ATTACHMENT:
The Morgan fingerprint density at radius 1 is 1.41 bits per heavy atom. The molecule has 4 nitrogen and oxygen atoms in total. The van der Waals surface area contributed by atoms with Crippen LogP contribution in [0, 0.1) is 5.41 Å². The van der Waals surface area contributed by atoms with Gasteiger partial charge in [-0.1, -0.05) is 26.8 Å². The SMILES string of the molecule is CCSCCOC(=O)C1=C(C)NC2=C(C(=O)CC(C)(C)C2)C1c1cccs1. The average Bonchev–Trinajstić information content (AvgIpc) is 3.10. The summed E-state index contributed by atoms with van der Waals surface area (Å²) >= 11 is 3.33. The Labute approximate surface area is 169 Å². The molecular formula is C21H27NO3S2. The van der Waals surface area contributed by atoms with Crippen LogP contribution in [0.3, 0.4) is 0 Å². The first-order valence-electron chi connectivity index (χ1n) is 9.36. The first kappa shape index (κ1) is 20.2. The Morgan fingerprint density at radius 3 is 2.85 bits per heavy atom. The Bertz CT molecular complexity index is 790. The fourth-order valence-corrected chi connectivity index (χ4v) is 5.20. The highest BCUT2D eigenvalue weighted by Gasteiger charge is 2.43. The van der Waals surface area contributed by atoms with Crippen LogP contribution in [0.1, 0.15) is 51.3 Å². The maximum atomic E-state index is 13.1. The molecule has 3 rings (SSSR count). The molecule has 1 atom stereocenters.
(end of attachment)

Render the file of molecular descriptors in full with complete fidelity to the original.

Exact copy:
The Morgan fingerprint density at radius 1 is 1.41 bits per heavy atom. The molecule has 4 nitrogen and oxygen atoms in total. The van der Waals surface area contributed by atoms with Crippen LogP contribution in [0, 0.1) is 5.41 Å². The van der Waals surface area contributed by atoms with Gasteiger partial charge in [-0.1, -0.05) is 26.8 Å². The SMILES string of the molecule is CCSCCOC(=O)C1=C(C)NC2=C(C(=O)CC(C)(C)C2)C1c1cccs1. The average Bonchev–Trinajstić information content (AvgIpc) is 3.10. The summed E-state index contributed by atoms with van der Waals surface area (Å²) >= 11 is 3.33. The Labute approximate surface area is 169 Å². The molecular formula is C21H27NO3S2. The van der Waals surface area contributed by atoms with Crippen LogP contribution in [0.3, 0.4) is 0 Å². The first-order valence-electron chi connectivity index (χ1n) is 9.36. The first kappa shape index (κ1) is 20.2. The Morgan fingerprint density at radius 3 is 2.85 bits per heavy atom. The Bertz CT molecular complexity index is 790. The fourth-order valence-corrected chi connectivity index (χ4v) is 5.20. The highest BCUT2D eigenvalue weighted by Gasteiger charge is 2.43. The van der Waals surface area contributed by atoms with Crippen LogP contribution in [0.1, 0.15) is 51.3 Å². The maximum atomic E-state index is 13.1. The molecule has 3 rings (SSSR count). The molecule has 1 atom stereocenters.